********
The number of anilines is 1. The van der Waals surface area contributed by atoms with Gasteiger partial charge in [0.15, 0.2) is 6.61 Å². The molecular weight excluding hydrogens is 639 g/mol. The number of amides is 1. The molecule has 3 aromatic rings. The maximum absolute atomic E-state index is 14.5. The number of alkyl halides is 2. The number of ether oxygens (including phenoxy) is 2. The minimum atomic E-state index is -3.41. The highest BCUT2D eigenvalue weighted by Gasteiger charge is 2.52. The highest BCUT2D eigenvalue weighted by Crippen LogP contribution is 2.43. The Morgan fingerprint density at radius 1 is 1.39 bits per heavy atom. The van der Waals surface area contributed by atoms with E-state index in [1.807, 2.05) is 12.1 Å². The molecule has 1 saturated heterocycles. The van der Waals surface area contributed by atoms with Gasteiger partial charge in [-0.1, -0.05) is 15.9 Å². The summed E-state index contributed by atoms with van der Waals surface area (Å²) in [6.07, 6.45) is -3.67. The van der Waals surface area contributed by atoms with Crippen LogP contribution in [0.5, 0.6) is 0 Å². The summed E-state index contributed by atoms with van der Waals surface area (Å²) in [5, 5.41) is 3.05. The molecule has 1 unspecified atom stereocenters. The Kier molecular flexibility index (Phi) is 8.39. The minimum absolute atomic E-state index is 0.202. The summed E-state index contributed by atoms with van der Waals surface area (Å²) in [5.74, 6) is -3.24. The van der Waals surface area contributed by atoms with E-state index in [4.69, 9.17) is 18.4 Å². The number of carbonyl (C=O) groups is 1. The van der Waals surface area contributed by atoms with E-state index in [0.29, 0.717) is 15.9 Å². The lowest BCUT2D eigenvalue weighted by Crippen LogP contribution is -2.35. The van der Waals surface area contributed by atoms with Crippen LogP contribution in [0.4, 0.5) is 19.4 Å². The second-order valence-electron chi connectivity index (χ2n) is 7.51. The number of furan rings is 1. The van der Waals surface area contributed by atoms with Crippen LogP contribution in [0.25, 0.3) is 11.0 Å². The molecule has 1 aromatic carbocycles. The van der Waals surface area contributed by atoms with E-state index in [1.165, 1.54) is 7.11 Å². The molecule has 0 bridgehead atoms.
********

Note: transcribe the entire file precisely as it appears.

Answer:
The number of anilines is 1. The van der Waals surface area contributed by atoms with Gasteiger partial charge in [0.15, 0.2) is 6.61 Å². The molecular weight excluding hydrogens is 639 g/mol. The number of amides is 1. The molecule has 3 aromatic rings. The maximum absolute atomic E-state index is 14.5. The number of alkyl halides is 2. The number of ether oxygens (including phenoxy) is 2. The minimum atomic E-state index is -3.41. The highest BCUT2D eigenvalue weighted by Gasteiger charge is 2.52. The highest BCUT2D eigenvalue weighted by Crippen LogP contribution is 2.43. The Morgan fingerprint density at radius 1 is 1.39 bits per heavy atom. The van der Waals surface area contributed by atoms with E-state index in [1.807, 2.05) is 12.1 Å². The molecule has 1 saturated heterocycles. The van der Waals surface area contributed by atoms with Gasteiger partial charge in [-0.1, -0.05) is 15.9 Å². The summed E-state index contributed by atoms with van der Waals surface area (Å²) in [6.07, 6.45) is -3.67. The van der Waals surface area contributed by atoms with Crippen LogP contribution in [0.5, 0.6) is 0 Å². The summed E-state index contributed by atoms with van der Waals surface area (Å²) in [5, 5.41) is 3.05. The molecule has 1 unspecified atom stereocenters. The Kier molecular flexibility index (Phi) is 8.39. The minimum absolute atomic E-state index is 0.202. The summed E-state index contributed by atoms with van der Waals surface area (Å²) in [5.74, 6) is -3.24. The van der Waals surface area contributed by atoms with E-state index in [4.69, 9.17) is 18.4 Å². The number of carbonyl (C=O) groups is 1. The van der Waals surface area contributed by atoms with E-state index in [0.29, 0.717) is 15.9 Å². The lowest BCUT2D eigenvalue weighted by Crippen LogP contribution is -2.35. The van der Waals surface area contributed by atoms with Crippen LogP contribution in [0.4, 0.5) is 19.4 Å². The second-order valence-electron chi connectivity index (χ2n) is 7.51. The number of furan rings is 1. The van der Waals surface area contributed by atoms with Crippen LogP contribution in [0.25, 0.3) is 11.0 Å². The molecule has 1 aromatic carbocycles. The van der Waals surface area contributed by atoms with E-state index in [1.165, 1.54) is 7.11 Å². The molecule has 0 bridgehead atoms.